Oasis Marketing Solutions is a company that occasionally has work from home political calling/surveying positions available. This job has been discussed quite a bit on the various work from home forums I visit — some people like it, some have some issues with it. Overall it sounds like pretty easy work if you are OK with being on the phone.
I believe this position is open to people in the US only.
How much does Oasis Marketing pay?
We are cutting right to the chase — from what I read, the political calling positions start you off at $9 an hour. They have some other programs that may pay a little more (like $10 an hour), but many of the new workers start off doing the political calls and this is what that pays.
Oasis Marketing Solutions pays via either mailed check or Paypal. If you go the Paypal route, you can get your money at any time, but if you decide to opt for a mailed check, you’ll have to wait a week or more for it to reach you.
What exactly do you do for Oasis Marketing?
The political calls have you reading six or seven sentences from a script — over and over again. If someone hangs up while you’re reading, you just go straight to the next call and read the script again. Oasis uses the Five Nine call center dialing software (something many call centers use), so you aren’t dialing the numbers.
As I mentioned above, Oasis does have other programs apart from just the political calls, but you may have to work for the company for at least a few weeks before getting a spot on one of them.
Are you an independent contractor or an employee for Oasis?
You do the work as an independent contractor, so you don’t get benefits or anything like that. However, it’s nice that you are paid hourly rather than per minute of talk time.
How does Oasis handle scheduling?
Apparently the way Oasis does schedules is the biggest thorn in the sides of most people who sign up to work for them. You work in shifts that are anywhere from 4 to maybe 6 hours long, and the shifts are first come first serve. Basically Oasis sends out emails when there are shifts up for grabs, and you’ve got to try to claim what you want before others do. Apparently the shifts go pretty fast.
Oasis states on their website that you must work a minimum of 15 hours per week, but many current and former workers have reported that the minimum amount of hours is actually 20. The minimum hourly requirement is frustrating for many workers because it is so hard to grab shifts once they become available.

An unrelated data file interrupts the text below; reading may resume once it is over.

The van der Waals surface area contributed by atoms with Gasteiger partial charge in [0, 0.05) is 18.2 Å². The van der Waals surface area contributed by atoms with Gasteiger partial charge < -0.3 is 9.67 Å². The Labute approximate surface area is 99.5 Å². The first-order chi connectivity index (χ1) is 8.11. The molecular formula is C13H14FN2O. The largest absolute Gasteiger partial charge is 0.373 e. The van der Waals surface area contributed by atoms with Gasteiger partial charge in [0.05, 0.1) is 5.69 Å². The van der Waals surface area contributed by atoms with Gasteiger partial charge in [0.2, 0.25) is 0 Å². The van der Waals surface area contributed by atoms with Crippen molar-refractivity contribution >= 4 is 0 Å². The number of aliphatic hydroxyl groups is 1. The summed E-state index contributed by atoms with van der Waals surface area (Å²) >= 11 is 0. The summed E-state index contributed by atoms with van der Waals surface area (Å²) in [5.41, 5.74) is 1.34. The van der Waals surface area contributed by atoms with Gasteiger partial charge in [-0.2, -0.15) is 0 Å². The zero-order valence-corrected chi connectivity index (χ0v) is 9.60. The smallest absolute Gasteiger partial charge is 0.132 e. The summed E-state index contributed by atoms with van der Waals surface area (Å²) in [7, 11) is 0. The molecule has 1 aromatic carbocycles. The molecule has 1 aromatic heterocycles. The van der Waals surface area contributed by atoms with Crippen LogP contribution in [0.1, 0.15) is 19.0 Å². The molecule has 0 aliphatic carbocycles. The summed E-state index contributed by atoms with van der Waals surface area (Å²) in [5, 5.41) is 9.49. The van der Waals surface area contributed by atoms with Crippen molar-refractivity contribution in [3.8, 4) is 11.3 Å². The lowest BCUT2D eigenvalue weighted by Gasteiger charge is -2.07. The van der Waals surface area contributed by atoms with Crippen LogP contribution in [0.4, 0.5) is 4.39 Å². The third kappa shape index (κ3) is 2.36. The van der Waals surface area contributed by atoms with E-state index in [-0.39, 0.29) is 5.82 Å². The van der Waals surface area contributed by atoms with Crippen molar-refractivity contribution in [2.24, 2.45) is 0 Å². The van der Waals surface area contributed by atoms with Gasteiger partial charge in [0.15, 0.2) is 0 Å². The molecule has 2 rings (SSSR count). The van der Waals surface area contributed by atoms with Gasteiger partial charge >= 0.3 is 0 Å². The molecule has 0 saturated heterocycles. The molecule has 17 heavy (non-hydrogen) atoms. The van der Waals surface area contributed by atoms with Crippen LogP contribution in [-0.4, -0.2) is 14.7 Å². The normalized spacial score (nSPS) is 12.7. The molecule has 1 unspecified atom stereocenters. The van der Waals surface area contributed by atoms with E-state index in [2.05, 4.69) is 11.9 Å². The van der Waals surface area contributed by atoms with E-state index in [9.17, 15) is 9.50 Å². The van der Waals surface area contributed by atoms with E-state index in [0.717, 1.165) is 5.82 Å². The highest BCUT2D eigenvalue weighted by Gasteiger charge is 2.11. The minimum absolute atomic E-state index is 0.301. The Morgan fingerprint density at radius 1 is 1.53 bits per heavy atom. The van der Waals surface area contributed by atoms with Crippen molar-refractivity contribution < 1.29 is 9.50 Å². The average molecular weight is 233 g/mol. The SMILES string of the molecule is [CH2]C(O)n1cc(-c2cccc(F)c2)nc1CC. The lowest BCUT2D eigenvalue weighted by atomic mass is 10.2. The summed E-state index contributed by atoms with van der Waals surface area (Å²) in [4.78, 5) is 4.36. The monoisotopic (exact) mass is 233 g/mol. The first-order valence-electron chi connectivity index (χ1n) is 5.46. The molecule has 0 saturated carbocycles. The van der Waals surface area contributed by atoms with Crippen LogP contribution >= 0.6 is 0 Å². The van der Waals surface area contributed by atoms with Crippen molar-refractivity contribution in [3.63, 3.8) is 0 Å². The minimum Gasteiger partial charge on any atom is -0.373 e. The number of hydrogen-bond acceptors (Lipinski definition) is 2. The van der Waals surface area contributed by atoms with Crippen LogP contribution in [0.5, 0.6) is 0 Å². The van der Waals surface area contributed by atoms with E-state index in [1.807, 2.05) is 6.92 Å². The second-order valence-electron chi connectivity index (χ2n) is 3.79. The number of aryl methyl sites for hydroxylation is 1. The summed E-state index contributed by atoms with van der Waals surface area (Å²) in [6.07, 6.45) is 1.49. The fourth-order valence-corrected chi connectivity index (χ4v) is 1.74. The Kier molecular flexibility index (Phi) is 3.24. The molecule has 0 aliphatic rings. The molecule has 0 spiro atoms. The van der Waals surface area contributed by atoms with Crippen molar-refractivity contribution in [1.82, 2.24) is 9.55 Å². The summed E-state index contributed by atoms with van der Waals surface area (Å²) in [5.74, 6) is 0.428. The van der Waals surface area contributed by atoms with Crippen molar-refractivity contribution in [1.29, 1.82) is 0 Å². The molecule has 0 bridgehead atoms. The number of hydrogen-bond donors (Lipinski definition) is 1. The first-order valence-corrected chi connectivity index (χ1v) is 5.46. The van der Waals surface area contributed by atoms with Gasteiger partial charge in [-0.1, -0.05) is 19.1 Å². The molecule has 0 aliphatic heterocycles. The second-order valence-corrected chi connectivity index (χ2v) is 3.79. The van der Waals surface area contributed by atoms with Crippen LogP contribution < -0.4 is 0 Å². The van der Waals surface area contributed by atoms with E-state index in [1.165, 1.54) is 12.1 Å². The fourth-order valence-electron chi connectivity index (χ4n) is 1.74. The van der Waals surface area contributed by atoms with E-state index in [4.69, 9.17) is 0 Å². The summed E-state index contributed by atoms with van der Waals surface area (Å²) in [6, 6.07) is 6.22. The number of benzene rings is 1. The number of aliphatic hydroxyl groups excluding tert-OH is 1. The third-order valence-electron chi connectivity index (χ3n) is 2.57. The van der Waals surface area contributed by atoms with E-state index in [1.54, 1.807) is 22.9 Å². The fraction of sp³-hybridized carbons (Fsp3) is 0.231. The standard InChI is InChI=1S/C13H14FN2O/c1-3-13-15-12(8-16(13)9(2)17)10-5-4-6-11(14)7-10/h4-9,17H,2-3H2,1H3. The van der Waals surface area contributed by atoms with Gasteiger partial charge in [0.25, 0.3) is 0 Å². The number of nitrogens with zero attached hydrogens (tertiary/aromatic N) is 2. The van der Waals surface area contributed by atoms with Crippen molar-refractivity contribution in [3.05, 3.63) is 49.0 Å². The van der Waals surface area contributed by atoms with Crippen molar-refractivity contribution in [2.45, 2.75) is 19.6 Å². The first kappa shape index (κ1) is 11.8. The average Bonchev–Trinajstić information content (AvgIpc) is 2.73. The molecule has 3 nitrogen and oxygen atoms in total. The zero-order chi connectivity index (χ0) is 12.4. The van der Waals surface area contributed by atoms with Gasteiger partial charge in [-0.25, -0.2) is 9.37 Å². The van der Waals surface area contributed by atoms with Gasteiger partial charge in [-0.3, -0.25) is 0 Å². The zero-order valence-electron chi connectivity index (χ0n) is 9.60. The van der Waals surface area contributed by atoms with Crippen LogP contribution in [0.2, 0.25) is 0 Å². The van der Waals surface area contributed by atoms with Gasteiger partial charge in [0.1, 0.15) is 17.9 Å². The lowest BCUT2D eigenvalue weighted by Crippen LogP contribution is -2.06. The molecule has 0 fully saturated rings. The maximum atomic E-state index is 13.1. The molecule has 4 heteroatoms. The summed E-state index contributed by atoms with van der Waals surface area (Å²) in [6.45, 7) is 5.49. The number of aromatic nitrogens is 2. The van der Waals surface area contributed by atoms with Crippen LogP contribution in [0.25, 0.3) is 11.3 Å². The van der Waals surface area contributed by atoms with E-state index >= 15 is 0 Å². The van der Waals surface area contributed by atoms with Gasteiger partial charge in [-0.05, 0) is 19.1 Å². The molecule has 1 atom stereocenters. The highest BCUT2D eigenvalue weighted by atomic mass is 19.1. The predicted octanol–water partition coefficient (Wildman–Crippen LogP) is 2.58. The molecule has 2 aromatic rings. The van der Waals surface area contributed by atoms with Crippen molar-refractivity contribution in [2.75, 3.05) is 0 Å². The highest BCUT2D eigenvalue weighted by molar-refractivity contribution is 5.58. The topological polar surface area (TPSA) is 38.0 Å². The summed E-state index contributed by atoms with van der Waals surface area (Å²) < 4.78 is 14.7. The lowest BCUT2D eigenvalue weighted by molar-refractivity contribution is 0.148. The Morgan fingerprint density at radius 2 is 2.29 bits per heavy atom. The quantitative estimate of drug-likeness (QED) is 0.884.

What are the technical requirements?
How is the application process?
The Oasis website has an email address posted that you can send your resume to if you’re interested in the position. After you’ve sent that in, Oasis may contact you back to find out when you can do a phone interview. This phone interview is very short — usually not more than maybe 5 or so minutes. Some of their programs may also require that you fill out a questionnaire and do some tests, but I am not sure if the political calling positions require that. There is also a brief training period prior to you starting work, but I don’t know whether this is paid or unpaid.
What qualifications do you need?
The website says you need past sales experience with a proven track record to qualify for work at Oasis, but if you’re interested in the job, you should probably apply anyway. I’ve been seeing lately that lots of companies waive the qualification requirements if they are seriously needing lots of workers or you just really seem like a good fit.
What is the feedback on Oasis?
Most of the feedback I found on Oasis was at Work Place Like Home, although there was one review posted at Glassdoor that pretty much summed up what everyone has been saying at WPLH.
First, the good: hourly pay, fairly easy work, and flexible scheduling. Also, I’ve read that the managers are super nice to work for and that they always pay on time.
Now the not-so-good: the difficulty in grabbing shifts. This is the main negative although some people also complain about how boring and repetitive the work is. Reading the same script over and over can apparently be pretty mind-numbing. But for most, the main deal breaker at Oasis is the trying to grab shifts. You basically have to stalk your email waiting for shifts to be posted and then try to be one of the first to grab them when they are.
The fact that it is so hard to grab shifts makes it difficult or even impossible to meet your 20 hour per week minimum. Also, not knowing how many shifts you’ll manage to grab each week makes it hard to have an idea of how much money you’ll earn, thereby making this one of those “eggs” you can’t really count on. I don’t know if anyone actually gets penalized for not meeting their 20 hour minimum. It would seem a little unfair to be penalized since it’s not something you have much control over unless you’re willing to spend every waking minute stalking your email.
I’ve read that if you can hang in there, you may get invited to a different program that pays more and where stalking for hours isn’t as much of a problem.
Should you apply here?
You’ll have to decide if it would be worth it and if you’d be up for constant email stalking, looking for shifts. I would suggest looking at it as a back-up work from home “egg” just in case you can’t manage to grab that many shifts.
How do you start?
You can go here to read the job description at Oasis Marketing. There is an email address there you can use to send in your resume. Good luck!